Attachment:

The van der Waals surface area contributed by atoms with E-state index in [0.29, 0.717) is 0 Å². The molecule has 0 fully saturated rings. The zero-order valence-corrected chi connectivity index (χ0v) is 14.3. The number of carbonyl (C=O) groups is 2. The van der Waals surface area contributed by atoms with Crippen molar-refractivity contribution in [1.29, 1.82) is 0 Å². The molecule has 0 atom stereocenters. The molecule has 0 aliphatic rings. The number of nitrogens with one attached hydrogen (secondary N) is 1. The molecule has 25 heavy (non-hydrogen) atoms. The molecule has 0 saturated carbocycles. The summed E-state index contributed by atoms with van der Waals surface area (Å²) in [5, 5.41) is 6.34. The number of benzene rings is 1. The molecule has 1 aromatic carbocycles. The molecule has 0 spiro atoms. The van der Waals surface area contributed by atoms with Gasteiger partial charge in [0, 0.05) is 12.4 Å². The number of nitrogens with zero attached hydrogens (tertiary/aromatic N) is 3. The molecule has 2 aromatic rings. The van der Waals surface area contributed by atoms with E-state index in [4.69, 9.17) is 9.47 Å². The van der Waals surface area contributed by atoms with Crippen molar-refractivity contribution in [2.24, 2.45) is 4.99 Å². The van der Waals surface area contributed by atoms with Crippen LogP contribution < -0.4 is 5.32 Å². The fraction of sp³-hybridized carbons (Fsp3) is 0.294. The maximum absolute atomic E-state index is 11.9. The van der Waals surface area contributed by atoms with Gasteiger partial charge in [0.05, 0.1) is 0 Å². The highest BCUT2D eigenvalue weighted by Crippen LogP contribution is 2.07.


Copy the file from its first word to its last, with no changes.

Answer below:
The van der Waals surface area contributed by atoms with E-state index in [0.29, 0.717) is 0 Å². The molecule has 0 fully saturated rings. The zero-order valence-corrected chi connectivity index (χ0v) is 14.3. The number of carbonyl (C=O) groups is 2. The van der Waals surface area contributed by atoms with Crippen molar-refractivity contribution in [1.29, 1.82) is 0 Å². The molecule has 0 atom stereocenters. The molecule has 0 aliphatic rings. The number of nitrogens with one attached hydrogen (secondary N) is 1. The molecule has 25 heavy (non-hydrogen) atoms. The molecule has 0 saturated carbocycles. The summed E-state index contributed by atoms with van der Waals surface area (Å²) in [5, 5.41) is 6.34. The number of benzene rings is 1. The molecule has 1 aromatic carbocycles. The molecule has 0 spiro atoms. The van der Waals surface area contributed by atoms with Gasteiger partial charge in [0, 0.05) is 12.4 Å². The number of nitrogens with zero attached hydrogens (tertiary/aromatic N) is 3. The molecule has 2 aromatic rings. The van der Waals surface area contributed by atoms with E-state index in [4.69, 9.17) is 9.47 Å². The van der Waals surface area contributed by atoms with Crippen molar-refractivity contribution in [2.24, 2.45) is 4.99 Å². The van der Waals surface area contributed by atoms with Crippen LogP contribution < -0.4 is 5.32 Å². The fraction of sp³-hybridized carbons (Fsp3) is 0.294. The maximum absolute atomic E-state index is 11.9. The van der Waals surface area contributed by atoms with Gasteiger partial charge in [0.05, 0.1) is 0 Å². The highest BCUT2D eigenvalue weighted by Crippen LogP contribution is 2.07.